It's just that I don't buy into the brand of feminism that is all girl-powery, women unite in a huddled mass of chocolate and tears, singing 'I Will Survive' at the top of our lungs, and rise up against men who are all a series of Mr. Dependables, Mr. Idiots, Mr. Perfections, Mr. Whatever-- random, faceless dudes in random suits who are nothing but the prototype of 'man' that we have in our collective heads. That particular brand of feminism with which I have never been able to identify smacks of oversimplification and leaves a weird flavor in my mouth that tastes a lot like regression. I'm not afraid of femininity. But I find that I like women when their strongest characteristics aren't their overriding girliness in the same way that the men I like are not oozing with masculinity. I like my peeps adrodgynous. There is something that doesn't sit right with me when women pat themselves on the back for doing shit despite being women, and maybe it's just that it pisses me off that things are to a state that we require a back pat for living. I want women and men to see society and their position with respect to the opposite gender as being seamless, homogeneous, even if that's naively idealistic of them. I don't claim that men and women are not by nature different and that their differences shouldn't at times be celebrated. But I think we are a hell of a lot more alike than we are different. The variations between us as individuals are much, much greater than they are between the two gender groups as a whole.

Don't get me wrong, Askers. Zen Mama's blog is not a blog that gets all First Wave on our asses in every post or that even seems to be intentionally about any brand of feminism at all. There is just a tone I perceived throughout her blog, and the fairies in the sidebar continuously reminded me of it. And I feel like that has stopped me from being able to Fucking Love her, because I think we differ philosophically. But I have these same issues with my girlfriends in the real world and argue with them about why I think always having Girl's Night Out every goddamn time we get together is retarded.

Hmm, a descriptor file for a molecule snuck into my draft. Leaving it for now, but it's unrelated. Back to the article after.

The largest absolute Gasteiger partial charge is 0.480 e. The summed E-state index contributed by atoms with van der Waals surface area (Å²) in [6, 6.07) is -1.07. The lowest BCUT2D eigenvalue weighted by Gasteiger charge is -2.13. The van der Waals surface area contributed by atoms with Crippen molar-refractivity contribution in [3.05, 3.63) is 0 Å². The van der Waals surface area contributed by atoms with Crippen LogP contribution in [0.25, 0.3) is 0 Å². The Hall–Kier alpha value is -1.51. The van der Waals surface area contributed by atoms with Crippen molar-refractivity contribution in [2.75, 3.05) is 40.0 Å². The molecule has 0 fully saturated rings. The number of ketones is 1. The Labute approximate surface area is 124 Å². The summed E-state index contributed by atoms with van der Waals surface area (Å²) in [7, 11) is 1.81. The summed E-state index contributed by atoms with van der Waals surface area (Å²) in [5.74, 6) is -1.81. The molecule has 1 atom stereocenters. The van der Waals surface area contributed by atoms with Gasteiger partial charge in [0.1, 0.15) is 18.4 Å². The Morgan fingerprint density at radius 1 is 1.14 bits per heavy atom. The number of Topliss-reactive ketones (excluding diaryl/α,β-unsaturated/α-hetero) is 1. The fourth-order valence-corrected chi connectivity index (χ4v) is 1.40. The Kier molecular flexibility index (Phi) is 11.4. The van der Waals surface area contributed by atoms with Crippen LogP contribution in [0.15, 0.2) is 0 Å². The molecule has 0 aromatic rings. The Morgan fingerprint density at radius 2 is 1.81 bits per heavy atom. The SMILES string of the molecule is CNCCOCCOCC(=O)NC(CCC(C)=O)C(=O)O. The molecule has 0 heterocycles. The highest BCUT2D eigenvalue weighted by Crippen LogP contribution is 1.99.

I give three stars to Zen Mama for knowing how to tell a proper story and for being one of the good ones in the blogosphere. I suppose if Zen Mama was able to transmit anything about herself philosophically through writing and to stir the reader to examine themselves in any way, as far as blogging goes, she's got the right idea.

By the way, I love the blog name and wish I had thought of it.


  1. This is a really interesting review, especially considering I just clicked over here from a feminism article
    that has an undeniably different tone than the feminism you've just outlined here for us. Thanks for being personal and smart and interesting.

  2. I'd give my opinion if I could read almost white text on a white background.

  3. SciFiDad, I thought that at first too but you have to let it load a bit and then you see the fairies and stuff.

  4. I only read a couple of posts, and the story of her daughter's illness is riveting. But the fairies and 4 point type are distracting. I've read her before, and she's visited Franklin, so I'm inclined to add her. But the layers of art on the template are huge drawbacks. Fairies and layers are like exclamation points--you just don't need them if the writing is solid.

  5. I love the way she writes, but stories this long need to be in book form for me. I'm suffering from way too much adult onset ADD / early onset Alzheimers to read this online.

    And the text is too small.

    I did sympathize with the appendix story -- a few years ago, my daughter had stomach flu that wouldn't go away. If I hadn't had my appendix out and known what to look for, she would likely have had a burst appendix herself. Scary stuff.

  6. Yea... I couldn't read much of it. I even made the font bigger, but then it probably didn't look the way she wanted it to look, and it was still light blue on green-ish...